The Treaty of Yandabo was the peace treaty that ended the First Anglo-Burmese War. The treaty was signed on 24 February 1826, nearly two years after the war formally broke out on 5 March 1824, by General Sir Archibald Campbell on the British side, and by Governor of Legaing Maha Min Hla Kyaw Htin from the Burmese side. With the British army at Yandabo village, only 80 km (50 mi) from the capital Ava, the Burmese were forced to accept the British terms without discussion.
According to the treaty, the Burmese agreed to (1) cede to the British Assam, Manipur, Rakhine (Arakan), and Taninthayi (Tenasserim) coast south of Salween river, (2) cease all interference in Cachar and Jaintia, (3) pay an indemnity of one million pounds sterling in four installments, (4) allow for an exchange of diplomatic representatives between Ava and Calcutta, and (5) sign a commercial treaty in due course.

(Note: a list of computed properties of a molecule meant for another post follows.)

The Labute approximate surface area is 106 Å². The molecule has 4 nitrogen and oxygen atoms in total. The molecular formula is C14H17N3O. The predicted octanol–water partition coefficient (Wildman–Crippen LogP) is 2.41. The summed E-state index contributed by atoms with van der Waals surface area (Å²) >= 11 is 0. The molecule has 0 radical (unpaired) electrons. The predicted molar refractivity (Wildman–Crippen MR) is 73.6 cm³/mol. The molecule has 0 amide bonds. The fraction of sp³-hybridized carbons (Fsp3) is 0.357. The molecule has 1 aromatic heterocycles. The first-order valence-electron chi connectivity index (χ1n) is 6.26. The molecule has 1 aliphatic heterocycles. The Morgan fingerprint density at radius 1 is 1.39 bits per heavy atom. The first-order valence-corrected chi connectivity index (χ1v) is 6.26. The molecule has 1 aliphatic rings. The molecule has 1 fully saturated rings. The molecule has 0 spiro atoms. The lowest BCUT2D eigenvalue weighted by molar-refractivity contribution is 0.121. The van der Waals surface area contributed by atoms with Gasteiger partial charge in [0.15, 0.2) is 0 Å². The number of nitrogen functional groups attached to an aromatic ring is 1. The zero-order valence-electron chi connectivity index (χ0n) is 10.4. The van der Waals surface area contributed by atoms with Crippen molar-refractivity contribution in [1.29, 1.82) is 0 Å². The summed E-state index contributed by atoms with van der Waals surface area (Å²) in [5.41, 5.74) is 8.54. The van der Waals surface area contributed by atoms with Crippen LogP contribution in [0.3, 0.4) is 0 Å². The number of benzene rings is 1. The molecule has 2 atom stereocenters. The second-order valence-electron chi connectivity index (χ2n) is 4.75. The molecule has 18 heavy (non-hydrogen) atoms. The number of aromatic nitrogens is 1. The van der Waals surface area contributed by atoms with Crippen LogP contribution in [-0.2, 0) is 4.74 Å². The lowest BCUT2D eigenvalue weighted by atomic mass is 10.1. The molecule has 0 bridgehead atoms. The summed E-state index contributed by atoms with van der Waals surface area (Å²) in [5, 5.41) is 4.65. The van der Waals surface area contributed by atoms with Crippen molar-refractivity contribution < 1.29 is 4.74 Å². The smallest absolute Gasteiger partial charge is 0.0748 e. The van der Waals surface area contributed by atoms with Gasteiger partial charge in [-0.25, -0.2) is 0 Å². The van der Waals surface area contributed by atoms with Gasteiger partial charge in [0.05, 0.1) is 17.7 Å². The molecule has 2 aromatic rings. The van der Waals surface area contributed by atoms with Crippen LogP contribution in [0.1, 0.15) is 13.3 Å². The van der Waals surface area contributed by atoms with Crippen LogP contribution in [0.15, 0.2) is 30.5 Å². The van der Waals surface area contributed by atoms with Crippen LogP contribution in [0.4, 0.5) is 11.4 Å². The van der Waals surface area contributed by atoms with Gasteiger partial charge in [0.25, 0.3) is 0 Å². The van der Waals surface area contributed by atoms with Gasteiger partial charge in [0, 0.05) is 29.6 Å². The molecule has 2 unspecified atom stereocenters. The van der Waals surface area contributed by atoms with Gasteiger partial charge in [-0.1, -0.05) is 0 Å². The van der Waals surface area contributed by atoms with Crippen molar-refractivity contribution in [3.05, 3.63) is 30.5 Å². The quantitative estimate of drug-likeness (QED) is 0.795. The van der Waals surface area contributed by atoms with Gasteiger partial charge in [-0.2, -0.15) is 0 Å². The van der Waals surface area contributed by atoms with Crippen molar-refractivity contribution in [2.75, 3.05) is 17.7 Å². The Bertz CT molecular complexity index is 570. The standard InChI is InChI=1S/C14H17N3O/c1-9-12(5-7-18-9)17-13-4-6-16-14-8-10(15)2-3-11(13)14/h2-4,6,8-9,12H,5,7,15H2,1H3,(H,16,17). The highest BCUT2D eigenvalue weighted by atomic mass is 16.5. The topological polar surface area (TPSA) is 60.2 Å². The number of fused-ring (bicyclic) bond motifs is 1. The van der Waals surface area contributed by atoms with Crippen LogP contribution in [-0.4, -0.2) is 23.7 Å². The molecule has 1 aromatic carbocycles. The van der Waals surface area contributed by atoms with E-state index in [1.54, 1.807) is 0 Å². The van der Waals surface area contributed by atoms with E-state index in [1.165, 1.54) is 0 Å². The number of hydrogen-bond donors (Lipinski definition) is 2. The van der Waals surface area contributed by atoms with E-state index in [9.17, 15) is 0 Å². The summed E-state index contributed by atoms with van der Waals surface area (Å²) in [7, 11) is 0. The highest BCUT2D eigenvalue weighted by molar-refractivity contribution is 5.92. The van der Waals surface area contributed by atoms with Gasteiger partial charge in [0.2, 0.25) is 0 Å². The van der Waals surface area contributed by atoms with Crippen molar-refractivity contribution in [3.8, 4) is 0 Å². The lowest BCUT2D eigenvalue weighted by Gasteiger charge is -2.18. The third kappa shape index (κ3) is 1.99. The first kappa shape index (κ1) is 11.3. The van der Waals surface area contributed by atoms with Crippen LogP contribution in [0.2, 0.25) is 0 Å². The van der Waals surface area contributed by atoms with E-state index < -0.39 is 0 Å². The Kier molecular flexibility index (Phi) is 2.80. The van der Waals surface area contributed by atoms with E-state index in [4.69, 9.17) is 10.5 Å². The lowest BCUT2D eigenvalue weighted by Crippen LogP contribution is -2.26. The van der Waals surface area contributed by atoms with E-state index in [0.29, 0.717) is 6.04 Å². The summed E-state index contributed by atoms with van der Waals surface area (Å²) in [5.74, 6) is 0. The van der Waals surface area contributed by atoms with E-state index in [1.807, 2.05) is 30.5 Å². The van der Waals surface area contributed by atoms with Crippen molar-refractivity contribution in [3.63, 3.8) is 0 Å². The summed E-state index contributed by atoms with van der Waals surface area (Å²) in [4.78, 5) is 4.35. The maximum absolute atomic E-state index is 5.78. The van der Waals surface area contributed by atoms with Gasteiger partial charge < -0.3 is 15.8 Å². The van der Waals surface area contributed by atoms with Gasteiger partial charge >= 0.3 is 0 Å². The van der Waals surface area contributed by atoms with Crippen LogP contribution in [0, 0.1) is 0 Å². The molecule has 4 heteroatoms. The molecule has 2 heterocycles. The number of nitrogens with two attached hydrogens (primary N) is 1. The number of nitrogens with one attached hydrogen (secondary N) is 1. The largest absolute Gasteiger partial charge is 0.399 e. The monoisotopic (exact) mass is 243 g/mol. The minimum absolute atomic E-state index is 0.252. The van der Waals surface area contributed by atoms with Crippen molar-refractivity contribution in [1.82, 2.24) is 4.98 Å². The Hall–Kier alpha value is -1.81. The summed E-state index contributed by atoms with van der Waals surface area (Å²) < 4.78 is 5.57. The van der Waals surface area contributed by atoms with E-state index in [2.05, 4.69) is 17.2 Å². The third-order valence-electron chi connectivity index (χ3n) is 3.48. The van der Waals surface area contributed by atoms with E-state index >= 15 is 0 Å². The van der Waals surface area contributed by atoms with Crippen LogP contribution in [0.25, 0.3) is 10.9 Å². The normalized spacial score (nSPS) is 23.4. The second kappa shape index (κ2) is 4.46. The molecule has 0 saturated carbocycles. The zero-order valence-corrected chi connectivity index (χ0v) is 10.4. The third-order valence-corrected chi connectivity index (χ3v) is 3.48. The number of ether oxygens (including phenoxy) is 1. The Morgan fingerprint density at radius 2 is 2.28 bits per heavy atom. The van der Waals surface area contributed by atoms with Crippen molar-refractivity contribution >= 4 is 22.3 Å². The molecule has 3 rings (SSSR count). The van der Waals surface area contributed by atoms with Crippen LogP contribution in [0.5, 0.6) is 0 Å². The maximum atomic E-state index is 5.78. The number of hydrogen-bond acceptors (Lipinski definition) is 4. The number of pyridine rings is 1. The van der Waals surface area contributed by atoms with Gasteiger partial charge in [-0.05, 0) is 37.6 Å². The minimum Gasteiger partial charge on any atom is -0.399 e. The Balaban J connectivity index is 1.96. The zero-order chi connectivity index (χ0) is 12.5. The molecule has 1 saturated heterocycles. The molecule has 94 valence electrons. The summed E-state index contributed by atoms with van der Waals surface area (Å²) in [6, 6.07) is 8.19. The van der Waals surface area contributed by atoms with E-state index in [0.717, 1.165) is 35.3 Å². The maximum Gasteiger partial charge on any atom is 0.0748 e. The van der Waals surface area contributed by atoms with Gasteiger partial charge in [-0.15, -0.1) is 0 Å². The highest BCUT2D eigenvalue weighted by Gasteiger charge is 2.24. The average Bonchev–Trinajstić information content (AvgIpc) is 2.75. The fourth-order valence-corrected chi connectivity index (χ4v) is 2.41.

The treaty ended the longest and most expensive war in British Indian history. Fifteen thousand European and Indian soldiers died, together with an unknown (but almost certainly higher) number of Burmese. The campaign cost the British five million pounds sterling (roughly 18.5 billion in 2006 dollars) to 13 million pounds sterling; this expenditure led to a severe economic crisis in British India in 1833.
But for the Burmese, it was to be the beginning of the end of their independence. The Third Burmese Empire, briefly the terror of British India, was effectively undone, crippled and no longer a threat to the eastern frontier of British India. The Burmese would be crushed for years to come by repaying the huge indemnity of one million pounds (then US$5 million), a large sum even in Europe of that time. The British would make two more wars against the much weaker Burmese, and swallow up the entire country by 1885.